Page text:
On September 8, the Divest Canada Coalition (DCC) released an open letter calling on university and college administrations across Canada to divest from the fossil fuel industry by 2025. Among those that signed the letter are Divestment and Beyond, Leap U of T, and U of T’s School of the Environment.
The letter argues that the Investing to Address Climate Change Charter, which was signed by numerous Canadian universities, including U of T, in June, is insufficient. The charter proposes that universities regularly measure their carbon intensity, and share the progress they have made toward their goals.
However, the DCC letter instead proposed stronger approaches to fighting the climate crisis, and claims that the charter “is not only inadequate, but pretends to address the climate crisis while deflecting responsibility from taking real action.”
U of T’s climate policy, divestment across Canada
Back in March 2016, U of T President Meric Gertler released a response rejecting the Presidential Advisory Committee (PAC) on Divestment from Fossil Fuels’ recommendations of targeted divestment that were put forth in the report of his advisory committee, suggesting that U of T instead take a “firm-by-firm” approach. Following this, however, environmental groups at U of T were not content with this decision and are still calling for U of T to divest, with the DCC letter in particular demanding for full divestment from fossil fuel companies.
When The Varsity reached out to the university for comment regarding their climate crisis policies, a spokesperson pointed to the Low-Carbon Action Plan, which was released three years after the rejection of the PAC recommendations. The plan commits the university to cutting its greenhouse gas emissions levels from 1990 by 37 per cent by 2030. Part of this plan includes geothermal fields, such as the one under construction at King’s College Circle.
According to a university spokesperson, U of T is on track to achieving net-zero emissions by 2050.
The University of Toronto Asset Management Corporation — which manages U of T’s investments — has also pledged to “reduce the carbon footprint of endowment and pension investment portfolios by at least 40 per cent compared to 2017 levels by the end 2030,” the spokesperson wrote.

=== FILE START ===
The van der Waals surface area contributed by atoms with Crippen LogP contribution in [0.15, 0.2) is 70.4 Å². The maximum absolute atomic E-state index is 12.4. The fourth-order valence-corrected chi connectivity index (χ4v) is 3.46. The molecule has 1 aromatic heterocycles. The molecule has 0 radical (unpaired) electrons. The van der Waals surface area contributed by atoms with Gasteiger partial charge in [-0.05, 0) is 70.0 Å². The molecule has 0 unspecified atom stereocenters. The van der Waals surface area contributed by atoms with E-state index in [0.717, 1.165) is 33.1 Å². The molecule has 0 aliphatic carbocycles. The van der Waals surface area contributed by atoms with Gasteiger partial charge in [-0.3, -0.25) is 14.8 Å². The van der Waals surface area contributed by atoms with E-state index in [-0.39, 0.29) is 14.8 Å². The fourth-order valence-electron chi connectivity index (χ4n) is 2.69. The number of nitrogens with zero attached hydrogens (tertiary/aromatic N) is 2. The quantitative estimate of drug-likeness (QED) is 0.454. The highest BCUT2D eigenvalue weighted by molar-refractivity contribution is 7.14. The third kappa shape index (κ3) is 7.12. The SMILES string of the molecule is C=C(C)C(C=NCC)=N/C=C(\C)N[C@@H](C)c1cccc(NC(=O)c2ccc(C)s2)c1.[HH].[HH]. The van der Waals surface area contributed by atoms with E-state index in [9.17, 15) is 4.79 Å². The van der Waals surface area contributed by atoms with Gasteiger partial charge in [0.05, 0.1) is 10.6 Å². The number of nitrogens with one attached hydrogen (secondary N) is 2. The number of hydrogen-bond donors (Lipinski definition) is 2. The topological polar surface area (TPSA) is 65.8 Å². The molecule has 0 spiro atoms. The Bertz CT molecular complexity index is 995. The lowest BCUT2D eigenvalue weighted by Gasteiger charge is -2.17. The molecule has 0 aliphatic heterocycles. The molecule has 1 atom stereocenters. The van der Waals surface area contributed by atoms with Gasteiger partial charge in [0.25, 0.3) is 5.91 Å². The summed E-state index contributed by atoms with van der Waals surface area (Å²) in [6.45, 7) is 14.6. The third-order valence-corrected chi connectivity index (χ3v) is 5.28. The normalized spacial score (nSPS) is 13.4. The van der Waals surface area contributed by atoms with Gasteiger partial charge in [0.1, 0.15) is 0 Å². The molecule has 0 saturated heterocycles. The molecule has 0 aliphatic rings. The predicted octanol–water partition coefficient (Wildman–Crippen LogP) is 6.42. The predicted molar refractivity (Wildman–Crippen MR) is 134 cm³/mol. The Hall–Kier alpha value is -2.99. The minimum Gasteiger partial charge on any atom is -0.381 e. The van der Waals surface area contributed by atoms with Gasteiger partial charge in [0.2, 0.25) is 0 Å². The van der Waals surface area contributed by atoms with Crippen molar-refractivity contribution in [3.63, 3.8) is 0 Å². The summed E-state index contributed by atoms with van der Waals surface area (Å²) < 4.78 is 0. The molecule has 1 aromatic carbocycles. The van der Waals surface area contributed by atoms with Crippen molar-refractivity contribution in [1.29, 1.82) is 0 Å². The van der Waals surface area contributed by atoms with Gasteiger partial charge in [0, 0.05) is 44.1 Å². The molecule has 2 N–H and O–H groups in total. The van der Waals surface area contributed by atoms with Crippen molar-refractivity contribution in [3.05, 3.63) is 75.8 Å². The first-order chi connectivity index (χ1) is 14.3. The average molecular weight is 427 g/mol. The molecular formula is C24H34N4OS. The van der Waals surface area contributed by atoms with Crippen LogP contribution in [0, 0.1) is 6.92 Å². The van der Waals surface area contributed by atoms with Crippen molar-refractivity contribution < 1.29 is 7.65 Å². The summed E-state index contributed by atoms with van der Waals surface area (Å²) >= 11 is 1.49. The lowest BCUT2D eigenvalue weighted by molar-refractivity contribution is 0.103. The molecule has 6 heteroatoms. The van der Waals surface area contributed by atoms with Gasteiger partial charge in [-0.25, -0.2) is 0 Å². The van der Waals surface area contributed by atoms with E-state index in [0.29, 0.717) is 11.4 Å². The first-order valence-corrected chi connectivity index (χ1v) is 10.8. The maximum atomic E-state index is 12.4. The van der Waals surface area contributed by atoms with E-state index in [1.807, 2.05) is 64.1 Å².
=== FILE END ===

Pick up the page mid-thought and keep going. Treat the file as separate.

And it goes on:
While U of T has rejected the recommendations of its experts on divestment, other universities have taken a stronger stand. Concordia University became the first university in Canada to start the process of divesting from fossil fuels in 2014, and has now committed to fully divesting by the year 2025. Laval University was the first in Canada to commit to full divestment in 2017.
The University of Guelph has passed a motion to divest, and the Université du Québec à Montréal has stopped investing in fossil fuels. Finally, the University of British Columbia (UBC) has voted to transfer $380 million from part of its endowment to a sustainable fund — although students have demanded more.
U of T faculty, students want more action
Steve Easterbrook, Director of the School of Environment at U of T and a professor at the Department of Computer Science who is researching the applications of computer science and software engineering to the challenge of the climate crisis, wrote to The Varsity about U of T’s lack of action toward the issue.
“To put it bluntly, it is hypocritical for a University to claim to be at the forefront of knowledge production while simultaneously investing in companies that knowingly undermine that mission by spreading disinformation,” Easterbrook wrote.